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A 1920s soda fountain and pharmacy

Imagine sipping a root beer float at the soda fountain or watching the pharmacist mix remedies with a mortar and pestle. Drugstores like this life-size recreation, featuring original fixtures from the former J.C. Brantley Drugstore in downtown Raleigh, were once a constant center of activity in N.C. Children will rush to a candy counter filled with jelly beans, candy corn, peppermint sticks and other treats (most of which are available in the Museum Shop!). Enticing games, wooden train sets, doll furniture, books and toys also will attract attention.

The J.C. Brantley Drugstore fixtures—such as the massive marble counter at the soda fountain, large ornate mirrors and mahogany cabinets—date to the 1890s, when the drugstore (originally the O.G. King Drugstore) first opened its doors on Fayetteville St.

 
 
 
 
 
 
 
 
 
 
 
 
 
 
 

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Civil War collection

Civil War buffs won’t want to miss the story of North Carolina in the War Between the States, told through the museum’s extensive collection commemorating this period in history. The Museum of History has the third-largest collection of Civil War artifacts in the world. From battle memorabilia to treasured personal items of N.C. soldiers and families, the collection provides a personal glimpse of the heartache and heroism brought on by the war that divided families as well as the nation.
 

Making civil rights history

From the Civil War to the civil rights movement, North Carolina has been an important historic battleground. To that end, the museum is also the permanent home of the Salisbury Woolworth’s lunch counter, the site of the second civil rights sit-in that occurred in Salisbury, N.C., in 1960, shortly after the initial Greensboro sit-in. Enjoy a unique opportunity to step back in time to the actual setting of one of the heroic civil rights stands that changed our nation.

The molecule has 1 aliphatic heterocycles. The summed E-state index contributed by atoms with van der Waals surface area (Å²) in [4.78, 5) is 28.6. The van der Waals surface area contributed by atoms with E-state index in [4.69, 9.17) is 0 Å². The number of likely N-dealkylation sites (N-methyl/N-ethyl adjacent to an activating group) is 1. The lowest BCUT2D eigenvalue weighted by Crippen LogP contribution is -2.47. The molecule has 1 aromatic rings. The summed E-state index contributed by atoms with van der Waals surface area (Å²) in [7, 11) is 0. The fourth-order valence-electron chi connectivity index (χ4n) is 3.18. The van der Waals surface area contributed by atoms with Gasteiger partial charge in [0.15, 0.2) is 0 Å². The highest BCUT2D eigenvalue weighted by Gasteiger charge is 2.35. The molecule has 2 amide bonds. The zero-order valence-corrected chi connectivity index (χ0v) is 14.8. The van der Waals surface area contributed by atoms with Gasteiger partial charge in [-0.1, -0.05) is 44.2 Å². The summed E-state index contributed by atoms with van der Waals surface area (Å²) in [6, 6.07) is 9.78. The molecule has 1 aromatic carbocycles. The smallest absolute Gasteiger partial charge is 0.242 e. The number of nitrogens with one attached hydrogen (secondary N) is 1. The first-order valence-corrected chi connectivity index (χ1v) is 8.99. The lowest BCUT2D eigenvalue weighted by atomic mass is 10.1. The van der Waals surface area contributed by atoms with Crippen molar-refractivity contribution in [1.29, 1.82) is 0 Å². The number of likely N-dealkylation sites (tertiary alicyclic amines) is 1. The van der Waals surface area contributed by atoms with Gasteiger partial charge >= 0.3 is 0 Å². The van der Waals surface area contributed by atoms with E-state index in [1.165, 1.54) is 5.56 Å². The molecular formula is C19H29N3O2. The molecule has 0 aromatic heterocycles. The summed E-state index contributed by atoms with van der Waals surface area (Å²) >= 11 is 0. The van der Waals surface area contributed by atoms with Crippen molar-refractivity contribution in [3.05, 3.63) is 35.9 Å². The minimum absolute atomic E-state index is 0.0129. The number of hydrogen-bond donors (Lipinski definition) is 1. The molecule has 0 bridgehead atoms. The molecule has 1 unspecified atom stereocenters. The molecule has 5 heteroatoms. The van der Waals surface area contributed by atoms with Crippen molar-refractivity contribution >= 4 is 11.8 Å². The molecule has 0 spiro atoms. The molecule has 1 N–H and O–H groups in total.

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The fabric of N.C. history

Uncover the stories behind the museum’s remarkable collection of local quilts with the one-of-a-kind Quilt Speak exhibit. This outstanding collection of quilts from the last 200 years are fascinating expressions of their makers’ lives, telling the stories of women long silenced by illiteracy, gender inequity and racial oppression. Tip: Catch this unforgettable exhibit now through March 2020.

 
 
 
 
 
 
 
 
 
 
 
 
 
 
 

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Dine in

Take a break from exploring to grab a bite or simply stop in for lunch at the museum’s restaurant, Sweet Tea & Cornbread Grill and Eatery. Run by Tonya Council, granddaughter of N.C. culinary icon Mama Dip, the restaurant features Southern comfort fare with signature dishes such as fried green tomatoes and chicken pot pie. Serving hours are Mon.-Sat. from 11am-3pm. Insider tips: Check for daily specials sure to please your palate, and museum members receive a 10% discount.
 

Meet at the museum

From the expansive lobby to a well-equipped auditorium that seats 300 attendees, the museum boasts a variety of great spaces available for hosting meetings, weddings, parties and events of all types and sizes. Plan your next meeting or event at the museum and make history!

 
 
 
 
 
 
 
 
 
 
 
 
 
 
 

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Take-home treasures

Before you leave the museum, you’ll want to explore the enchanting Museum Shop with all things North Carolina. The shop’s eclectic selection of North Carolina merchandise includes everything from wines, jams and Cheerwine to pottery, jewelry, toys, books and art for all ages. Shop for unique gifts or take home a treasure of your own. Insider tip: Museum members receive a 10% discount.